United States District Court, D. Nebraska
MEMORANDUM AND ORDER
SMITH CAMP, CHIEF UNITED STATES DISTRICT JUDGE
matter is before the Court on the Findings and
Recommendation, ECF No. 38, issued by United States
Magistrate Judge Michael D. Nelson, recommending that the
Motion to Suppress filed by the Defendant Adan Garcia-Garcia
(“Defendant”), ECF No. 26, be denied. Defendant
filed Objections to the Findings and Recommendation, ECF No.
39, as allowed by 28 U.S.C. § 636(b)(1)(C) and NECrimR
59.2(a). The Government responded, ECF No. 40, to the
Objections. For the reasons set forth below, the Findings and
Recommendation will be adopted, and the Motion to Suppress
will be denied.
is charged with one count of possessing with intent to
distribute a mixture or substance containing a detectable
amount of heroin. Defendant moves to suppress evidence and
statements made to law enforcement on May 12, 2017. Neither
party directly objects to the Magistrate Judge's factual
findings. The Court adopts the Magistrate Judge's factual
findings and provides the following summary of the facts
based on its review of the evidence:
On May 12, 2017, Defendant was waiting to reboard a bus to
Indianapolis at the Greyhound Bus Station in Omaha, Nebraska.
Investigator Kevin Finn, an officer with the Commercial
Interdiction Unit of the Nebraska State Patrol, noticed a new
Samsonite suitcase sitting next to the bus, waiting to be
loaded. Based on several factors, Finn suspected the suitcase
to be transporting contraband. Finn entered the bus station,
approached Defendant, identified himself as law enforcement,
and began to question Defendant.
explained to Finn that he did not speak English. Finn, using
basic Spanish and a smart-phone translation app, began to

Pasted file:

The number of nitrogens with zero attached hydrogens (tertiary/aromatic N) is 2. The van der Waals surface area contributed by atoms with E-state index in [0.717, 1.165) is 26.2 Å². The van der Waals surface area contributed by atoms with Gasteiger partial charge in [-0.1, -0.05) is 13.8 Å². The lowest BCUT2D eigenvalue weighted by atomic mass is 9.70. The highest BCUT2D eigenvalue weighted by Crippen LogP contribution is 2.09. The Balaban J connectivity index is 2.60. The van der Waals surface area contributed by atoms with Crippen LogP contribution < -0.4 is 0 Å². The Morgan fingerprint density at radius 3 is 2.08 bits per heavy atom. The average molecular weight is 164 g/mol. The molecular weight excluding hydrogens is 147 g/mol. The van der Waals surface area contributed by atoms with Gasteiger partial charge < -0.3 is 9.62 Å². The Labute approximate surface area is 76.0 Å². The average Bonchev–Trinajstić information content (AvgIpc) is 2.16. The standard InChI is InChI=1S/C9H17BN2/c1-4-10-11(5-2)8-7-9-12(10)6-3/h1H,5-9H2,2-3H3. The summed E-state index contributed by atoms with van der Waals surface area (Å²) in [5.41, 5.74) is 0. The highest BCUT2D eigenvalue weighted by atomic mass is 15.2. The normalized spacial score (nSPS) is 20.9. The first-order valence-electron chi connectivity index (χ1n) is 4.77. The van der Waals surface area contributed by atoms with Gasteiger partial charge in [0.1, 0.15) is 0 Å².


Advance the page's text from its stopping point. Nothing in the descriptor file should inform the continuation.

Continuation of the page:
question Defendant about his travels. Finn and Defendant
exchanged documents in response to Finn's requests, and
Defendant produced a bus ticket, baggage claim check, and
identification. Using the translation app, Finn showed
Defendant a screen with a statement asking for consent to
search Defendant's bag. Defendant replied yes. Finn used
the Spanish term “bolsa” when requesting
permission to search.
asked Defendant to identify his “bolsa.”
Defendant began to get onto the bus to retrieve a small
personal bag. Before Defendant boarded the bus, Finn pointed
at the checked suitcase outside the bus and asked if it
belonged to Defendant. Defendant acknowledged it was his.
Finn then said “permite?” to request to search
the suitcase. Defendant did not respond verbally, but raised
his hands chest high and nodded. Finn testified that
Defendant's body language indicated permission to search
then searched the Samsonite suitcase and found a wrapped
package, which he suspected to be drugs. The contents were
later determined to be heroin. Finn then placed Defendant in
handcuffs and escorted him to a back room of the bus station.
Later, Defendant made several incriminating statements
including, but not limited to, an admission that he had been
paid to deliver contraband.
28 U.S.C. § 636(b)(1)(C), the Court must make a de novo
determination of those portions of the findings and
recommendation to which the Defendant has objected. The Court
may accept, reject, or modify, in whole or in part, the
Magistrate Judge's findings or recommendation. The Court
may also receive further evidence or remand the matter to the
Magistrate Judge with instructions.
Initial Encounter with Law Enforcement
first argues that Finn seized him without reasonable
suspicion. The Fourth Amendment demands that people shall
“be secure in their persons, houses, papers, and
effects, against unreasonable searches and seizures, . . .
and no Warrants shall issue, but upon probable cause. . .
.” U.S. Const., amend. IV. “The Fourth Amendment
‘is not triggered by a consensual encounter between an
officer and a private citizen.'” United States
v. Aquino, 674 F.3d 918, 923 (8th Cir. 2012) (quoting
United States v. Villa-Gonzalez, 623 F.3d 526, 531
(8th Cir. 2010)). An encounter is consensual unless,
“in view of all the circumstances surrounding the
incident, a reasonable person would have believed that he was
not free to leave.” United States v. Grant,
696 F.3d 780, 784 (8th Cir. 2012). Courts evaluate several
factors when assessing consent under the totality of the
Officers positioning themselves in a way to limit the
person's freedom of movement, the presence of several
officers, the display of weapons by officers, physical
touching, the use of language or intonation indicating
compliance is necessary, the officer's retention of the
person's property, or an ...